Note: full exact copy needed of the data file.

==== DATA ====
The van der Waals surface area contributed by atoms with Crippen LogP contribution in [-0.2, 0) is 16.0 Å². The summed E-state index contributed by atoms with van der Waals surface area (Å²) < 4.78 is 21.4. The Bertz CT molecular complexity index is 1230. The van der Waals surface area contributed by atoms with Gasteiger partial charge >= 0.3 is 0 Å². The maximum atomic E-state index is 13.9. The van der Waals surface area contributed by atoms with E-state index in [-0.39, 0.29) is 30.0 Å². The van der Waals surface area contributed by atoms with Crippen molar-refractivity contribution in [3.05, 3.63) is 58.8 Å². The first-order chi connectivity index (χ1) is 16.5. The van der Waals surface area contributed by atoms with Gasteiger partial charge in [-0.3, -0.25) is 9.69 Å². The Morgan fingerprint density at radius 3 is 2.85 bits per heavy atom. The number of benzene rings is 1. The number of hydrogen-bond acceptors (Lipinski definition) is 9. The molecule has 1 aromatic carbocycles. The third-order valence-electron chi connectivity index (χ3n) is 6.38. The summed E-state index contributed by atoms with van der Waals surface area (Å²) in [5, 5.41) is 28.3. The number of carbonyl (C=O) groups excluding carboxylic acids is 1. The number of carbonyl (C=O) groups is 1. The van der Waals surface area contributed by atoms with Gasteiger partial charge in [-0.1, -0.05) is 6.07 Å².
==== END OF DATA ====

The van der Waals surface area contributed by atoms with Crippen LogP contribution in [-0.2, 0) is 16.0 Å². The summed E-state index contributed by atoms with van der Waals surface area (Å²) < 4.78 is 21.4. The Bertz CT molecular complexity index is 1230. The van der Waals surface area contributed by atoms with Gasteiger partial charge >= 0.3 is 0 Å². The maximum atomic E-state index is 13.9. The van der Waals surface area contributed by atoms with E-state index in [-0.39, 0.29) is 30.0 Å². The van der Waals surface area contributed by atoms with Crippen molar-refractivity contribution in [3.05, 3.63) is 58.8 Å². The first-order chi connectivity index (χ1) is 16.5. The van der Waals surface area contributed by atoms with Gasteiger partial charge in [-0.3, -0.25) is 9.69 Å². The Morgan fingerprint density at radius 3 is 2.85 bits per heavy atom. The number of benzene rings is 1. The number of hydrogen-bond acceptors (Lipinski definition) is 9. The molecule has 1 aromatic carbocycles. The third-order valence-electron chi connectivity index (χ3n) is 6.38. The summed E-state index contributed by atoms with van der Waals surface area (Å²) in [5, 5.41) is 28.3. The number of carbonyl (C=O) groups excluding carboxylic acids is 1. The number of carbonyl (C=O) groups is 1. The van der Waals surface area contributed by atoms with Gasteiger partial charge in [-0.1, -0.05) is 6.07 Å².